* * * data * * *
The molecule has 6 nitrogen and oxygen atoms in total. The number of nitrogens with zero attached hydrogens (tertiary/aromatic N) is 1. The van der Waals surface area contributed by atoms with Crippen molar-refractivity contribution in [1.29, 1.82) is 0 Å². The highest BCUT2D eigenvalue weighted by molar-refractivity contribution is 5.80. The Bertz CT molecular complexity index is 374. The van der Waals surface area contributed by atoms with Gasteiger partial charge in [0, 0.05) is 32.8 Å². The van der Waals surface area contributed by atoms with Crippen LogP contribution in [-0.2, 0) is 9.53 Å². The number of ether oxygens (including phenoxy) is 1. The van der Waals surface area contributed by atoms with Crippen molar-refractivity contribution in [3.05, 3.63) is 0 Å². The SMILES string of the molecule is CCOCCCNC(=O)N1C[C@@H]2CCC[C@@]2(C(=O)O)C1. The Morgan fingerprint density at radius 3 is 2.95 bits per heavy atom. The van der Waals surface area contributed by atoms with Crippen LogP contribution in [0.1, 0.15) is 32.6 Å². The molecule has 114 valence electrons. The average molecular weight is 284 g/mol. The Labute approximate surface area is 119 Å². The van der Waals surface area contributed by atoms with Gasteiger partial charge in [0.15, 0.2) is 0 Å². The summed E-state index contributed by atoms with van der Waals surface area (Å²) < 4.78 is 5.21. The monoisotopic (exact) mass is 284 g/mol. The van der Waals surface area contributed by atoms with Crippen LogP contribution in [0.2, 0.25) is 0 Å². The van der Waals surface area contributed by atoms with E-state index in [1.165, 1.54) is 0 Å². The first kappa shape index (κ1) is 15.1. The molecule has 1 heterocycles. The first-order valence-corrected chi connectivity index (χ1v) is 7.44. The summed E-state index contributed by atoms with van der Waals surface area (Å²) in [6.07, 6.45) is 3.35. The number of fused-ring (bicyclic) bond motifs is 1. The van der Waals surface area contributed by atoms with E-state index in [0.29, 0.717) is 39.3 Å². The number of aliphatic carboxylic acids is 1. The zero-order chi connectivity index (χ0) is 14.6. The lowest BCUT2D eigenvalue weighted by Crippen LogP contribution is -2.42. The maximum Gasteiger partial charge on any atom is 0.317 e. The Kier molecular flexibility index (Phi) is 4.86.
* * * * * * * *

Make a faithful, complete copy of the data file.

The molecule has 6 nitrogen and oxygen atoms in total. The number of nitrogens with zero attached hydrogens (tertiary/aromatic N) is 1. The van der Waals surface area contributed by atoms with Crippen molar-refractivity contribution in [1.29, 1.82) is 0 Å². The highest BCUT2D eigenvalue weighted by molar-refractivity contribution is 5.80. The Bertz CT molecular complexity index is 374. The van der Waals surface area contributed by atoms with Gasteiger partial charge in [0, 0.05) is 32.8 Å². The van der Waals surface area contributed by atoms with Crippen LogP contribution in [-0.2, 0) is 9.53 Å². The number of ether oxygens (including phenoxy) is 1. The van der Waals surface area contributed by atoms with Crippen molar-refractivity contribution in [3.05, 3.63) is 0 Å². The SMILES string of the molecule is CCOCCCNC(=O)N1C[C@@H]2CCC[C@@]2(C(=O)O)C1. The Morgan fingerprint density at radius 3 is 2.95 bits per heavy atom. The van der Waals surface area contributed by atoms with Crippen LogP contribution in [0.1, 0.15) is 32.6 Å². The molecule has 114 valence electrons. The average molecular weight is 284 g/mol. The Labute approximate surface area is 119 Å². The van der Waals surface area contributed by atoms with Gasteiger partial charge in [0.15, 0.2) is 0 Å². The summed E-state index contributed by atoms with van der Waals surface area (Å²) < 4.78 is 5.21. The monoisotopic (exact) mass is 284 g/mol. The van der Waals surface area contributed by atoms with Crippen LogP contribution in [0.2, 0.25) is 0 Å². The van der Waals surface area contributed by atoms with E-state index in [1.165, 1.54) is 0 Å². The first kappa shape index (κ1) is 15.1. The molecule has 1 heterocycles. The first-order valence-corrected chi connectivity index (χ1v) is 7.44. The summed E-state index contributed by atoms with van der Waals surface area (Å²) in [6.07, 6.45) is 3.35. The number of fused-ring (bicyclic) bond motifs is 1. The van der Waals surface area contributed by atoms with E-state index in [0.29, 0.717) is 39.3 Å². The number of aliphatic carboxylic acids is 1. The zero-order chi connectivity index (χ0) is 14.6. The lowest BCUT2D eigenvalue weighted by Crippen LogP contribution is -2.42. The maximum Gasteiger partial charge on any atom is 0.317 e. The Kier molecular flexibility index (Phi) is 4.86.